It was the day after Mother’s Day, 2010 and Deborah Drysdale, member of the Foundation’s Race, Gender and Human Rights (RGHR) giving circle, was traveling to the Central California Women’s Facility in Chowchilla, California—the largest women’s prison in the world.
Deborah was on the bus with her fellow RGHR members and children whose mothers were in prison. The children had been on this bus before. It was Deborah’s first time. Get On The Bus, a nonprofit organization that gives children (and their caregivers) a free opportunity to visit their parents in prison invited RGHR and the Women’s Donor Network members to join them on the bus and meet the women inside the prison.
“Before the visit, the moms had written a letter to their children. Get On The Bus collected those letters and gave them to the kids once they were back on the bus, homeward bound. It was painful to see the children gripping their mothers’ letters and a teddy bear they were given. The letters read something like, “We are your moms and we love you. We are separated but you can take this home today to remember us by.”
This visit was important to Deborah, who has been very active in her community since the 1960’s as an anti-war, civil rights and women’s rights activist. It was important because she saw firsthand the devastating effects the criminal justice system has on women, children, families and communities of color.
[quote_center]“I saw poverty, I saw racism, and I didn’t like it. I knew my life would be about trying to change things.” [/quote_center]
RGHR’s mission is to promote human rights and racial and gender justice by challenging the criminal justice system and its use of mass incarceration in California. To that end, RGHR supports organizations and coalitions working strategically at the intersections of race, gender and human rights to advance critical reforms in the criminal justice system in our state.
California continues to spend billions of dollars on incarcerating more people than any state in the nation. People of color remain disproportionally affected by our prison system, comprising 73 percent of the state’s overall prison population. Women and girls are specifically affected by the criminal justice system in ways that are often overlooked. Of the thousands of women incarcerated in California, two-thirds are imprisoned for nonviolent, economic or drug-related offenses. Because 80 percent of women imprisoned are the sole caretakers of their children, women’s imprisonment is especially detrimental to children and families.
“The mass incarceration of people of color is a follow up to slavery and the Jim Crow era. Just like we needed the abolition and the civil rights movements to combat slavery and Jim Crow, we now need a movement to combat the mass incarceration of people of color,” said Deborah quoting author Michelle Alexander and her tremendous book The New Jim Crow: Mass Incarceration in the Age of Colorblindness.
To date, the RGHR giving circle has given almost $4 million in grants to organizations that are, for example, working to reduce prison populations in California or helping formerly incarcerated women find employment and rebuild their lives.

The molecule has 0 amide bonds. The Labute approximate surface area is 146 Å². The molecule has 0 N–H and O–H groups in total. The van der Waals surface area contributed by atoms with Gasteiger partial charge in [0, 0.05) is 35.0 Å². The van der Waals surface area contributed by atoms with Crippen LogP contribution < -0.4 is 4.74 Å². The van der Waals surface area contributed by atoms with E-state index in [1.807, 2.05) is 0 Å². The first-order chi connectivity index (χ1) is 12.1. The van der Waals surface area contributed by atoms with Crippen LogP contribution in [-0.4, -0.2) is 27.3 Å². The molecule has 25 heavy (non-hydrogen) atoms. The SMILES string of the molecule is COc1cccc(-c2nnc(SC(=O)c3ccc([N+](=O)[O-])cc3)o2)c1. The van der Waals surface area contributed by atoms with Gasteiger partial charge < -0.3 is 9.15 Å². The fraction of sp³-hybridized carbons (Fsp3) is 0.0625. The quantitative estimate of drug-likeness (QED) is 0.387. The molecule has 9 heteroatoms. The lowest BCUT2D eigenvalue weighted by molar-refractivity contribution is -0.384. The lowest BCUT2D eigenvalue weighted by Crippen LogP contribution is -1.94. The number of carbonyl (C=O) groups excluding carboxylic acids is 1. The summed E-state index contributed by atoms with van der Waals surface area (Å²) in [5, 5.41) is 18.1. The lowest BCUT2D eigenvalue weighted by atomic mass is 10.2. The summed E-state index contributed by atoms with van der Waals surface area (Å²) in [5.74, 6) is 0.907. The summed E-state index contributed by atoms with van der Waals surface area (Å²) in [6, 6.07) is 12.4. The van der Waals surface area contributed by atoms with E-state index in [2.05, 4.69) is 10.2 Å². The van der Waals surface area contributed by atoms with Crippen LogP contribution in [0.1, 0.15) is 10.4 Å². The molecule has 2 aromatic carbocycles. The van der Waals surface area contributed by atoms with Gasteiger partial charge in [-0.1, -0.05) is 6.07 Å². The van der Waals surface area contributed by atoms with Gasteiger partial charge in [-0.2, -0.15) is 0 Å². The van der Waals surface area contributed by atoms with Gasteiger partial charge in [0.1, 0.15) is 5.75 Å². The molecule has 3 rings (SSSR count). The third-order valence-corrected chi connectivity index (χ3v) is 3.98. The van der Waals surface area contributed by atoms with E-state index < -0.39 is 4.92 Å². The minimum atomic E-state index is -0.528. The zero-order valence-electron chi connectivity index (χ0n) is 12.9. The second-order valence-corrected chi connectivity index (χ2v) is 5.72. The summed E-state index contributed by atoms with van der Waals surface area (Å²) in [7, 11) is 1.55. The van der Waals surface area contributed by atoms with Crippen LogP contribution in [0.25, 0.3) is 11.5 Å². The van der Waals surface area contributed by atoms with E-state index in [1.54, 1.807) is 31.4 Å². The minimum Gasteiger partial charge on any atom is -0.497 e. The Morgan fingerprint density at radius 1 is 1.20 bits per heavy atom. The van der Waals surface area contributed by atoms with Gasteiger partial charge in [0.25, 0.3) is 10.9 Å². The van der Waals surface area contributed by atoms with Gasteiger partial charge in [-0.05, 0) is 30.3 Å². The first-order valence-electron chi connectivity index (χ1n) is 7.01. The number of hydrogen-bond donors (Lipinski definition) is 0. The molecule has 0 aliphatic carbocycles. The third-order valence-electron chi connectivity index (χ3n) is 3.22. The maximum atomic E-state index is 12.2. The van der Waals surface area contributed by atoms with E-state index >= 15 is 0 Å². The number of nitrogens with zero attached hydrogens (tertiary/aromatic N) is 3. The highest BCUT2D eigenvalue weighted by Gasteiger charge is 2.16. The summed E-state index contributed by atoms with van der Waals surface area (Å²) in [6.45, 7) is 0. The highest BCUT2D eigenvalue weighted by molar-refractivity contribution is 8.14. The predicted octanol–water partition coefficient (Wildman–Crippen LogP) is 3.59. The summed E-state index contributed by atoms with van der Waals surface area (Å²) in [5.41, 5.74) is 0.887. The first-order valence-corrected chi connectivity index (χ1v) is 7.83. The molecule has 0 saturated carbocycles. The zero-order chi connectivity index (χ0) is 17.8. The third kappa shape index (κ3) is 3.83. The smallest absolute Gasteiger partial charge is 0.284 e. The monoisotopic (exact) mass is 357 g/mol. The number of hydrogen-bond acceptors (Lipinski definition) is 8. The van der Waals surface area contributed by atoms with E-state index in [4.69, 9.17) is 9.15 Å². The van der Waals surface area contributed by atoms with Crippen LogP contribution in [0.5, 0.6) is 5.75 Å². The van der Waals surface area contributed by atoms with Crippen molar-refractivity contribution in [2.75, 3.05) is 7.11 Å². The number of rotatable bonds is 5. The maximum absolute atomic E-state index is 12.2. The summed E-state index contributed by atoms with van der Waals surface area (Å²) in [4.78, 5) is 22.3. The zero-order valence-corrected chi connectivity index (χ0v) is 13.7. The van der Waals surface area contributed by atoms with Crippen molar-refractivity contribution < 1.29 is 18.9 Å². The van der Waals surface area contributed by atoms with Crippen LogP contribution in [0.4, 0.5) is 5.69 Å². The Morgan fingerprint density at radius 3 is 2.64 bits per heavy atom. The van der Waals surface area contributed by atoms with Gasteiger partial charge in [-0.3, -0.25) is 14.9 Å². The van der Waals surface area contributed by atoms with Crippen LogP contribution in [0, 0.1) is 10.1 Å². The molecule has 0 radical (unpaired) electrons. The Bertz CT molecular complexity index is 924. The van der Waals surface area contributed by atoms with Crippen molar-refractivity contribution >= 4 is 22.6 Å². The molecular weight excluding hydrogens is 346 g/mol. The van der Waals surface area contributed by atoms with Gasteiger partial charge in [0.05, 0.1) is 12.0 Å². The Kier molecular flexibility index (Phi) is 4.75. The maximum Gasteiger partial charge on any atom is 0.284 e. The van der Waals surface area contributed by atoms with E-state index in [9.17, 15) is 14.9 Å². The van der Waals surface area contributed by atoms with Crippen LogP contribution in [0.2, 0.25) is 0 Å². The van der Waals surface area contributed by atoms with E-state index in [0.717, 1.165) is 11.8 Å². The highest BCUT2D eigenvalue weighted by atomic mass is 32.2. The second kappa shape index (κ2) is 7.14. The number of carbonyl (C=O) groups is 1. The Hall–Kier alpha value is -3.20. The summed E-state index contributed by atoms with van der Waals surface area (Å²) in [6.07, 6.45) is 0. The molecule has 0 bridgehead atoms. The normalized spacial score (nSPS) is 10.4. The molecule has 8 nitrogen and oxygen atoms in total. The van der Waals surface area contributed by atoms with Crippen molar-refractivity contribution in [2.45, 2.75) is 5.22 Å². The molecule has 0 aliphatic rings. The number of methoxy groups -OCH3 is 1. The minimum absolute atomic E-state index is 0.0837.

“There are so many worthy organizations doing fabulous work. They work together to change policy and legislation. They elevate the leadership of formerly incarcerated people. And they’re making a real difference. Take Proposition 47. Two of our grant partners helped make that important proposition become a reality.”
One of the organizations RGHR supports is A New Way of Life Reentry Project. They provide housing and support services to formerly incarcerated women in South Central Los Angeles. They also facilitate women’s transition back to community life.
Californians United for a Responsible Budget (CURB) is another grant partner of RGHR’s. Their mission is to curb prison spending by reducing the number of people in prison and the number of prisons in the state.
And we can’t forget that RGHR is a proud supporter of the Foundation’s Women’s Policy Institute (WPI) and in particular the Criminal Justice WPI team. They’ve been funding teams of five women advocates for eight years now and have invested more than $300,000 in this groundbreaking program. WPI amplifies the voices of women who are leading grassroots social justice work, training them on how legislation is made and connecting them to those in power. Over the years, WPI fellows have helped pass 23 bills into law.
When it comes to their work with grassroots criminal justice organizations and the Women’s Policy Institute fellows, Deborah is emphatic on this one point:
[quote_center]“We are not the leaders. They are the leaders and they are leading with such hard work, strategic thinking and dedication.”[/quote_center]
Deborah has a lot of respect for her RGHR friends and colleagues.
“I really like the people. It feels so much more rewarding to do this collaboratively than doing it on my own. Sometimes it’s not easy, but it can be progressive and rewarding. We have a lot of respect for each other and our combined donation makes a much larger impact than our individual donations could.”
The RGHR giving circle is looking for opportunities to connect with like-minded women and men. “We would love to have new members!” says Deborah. If you’re interested in joining RGHR, please reach out to Anuja Mendiratta, inspiring philanthropic leader and strategist who supports RGHR, at RGHR_Fund@yahoo.com.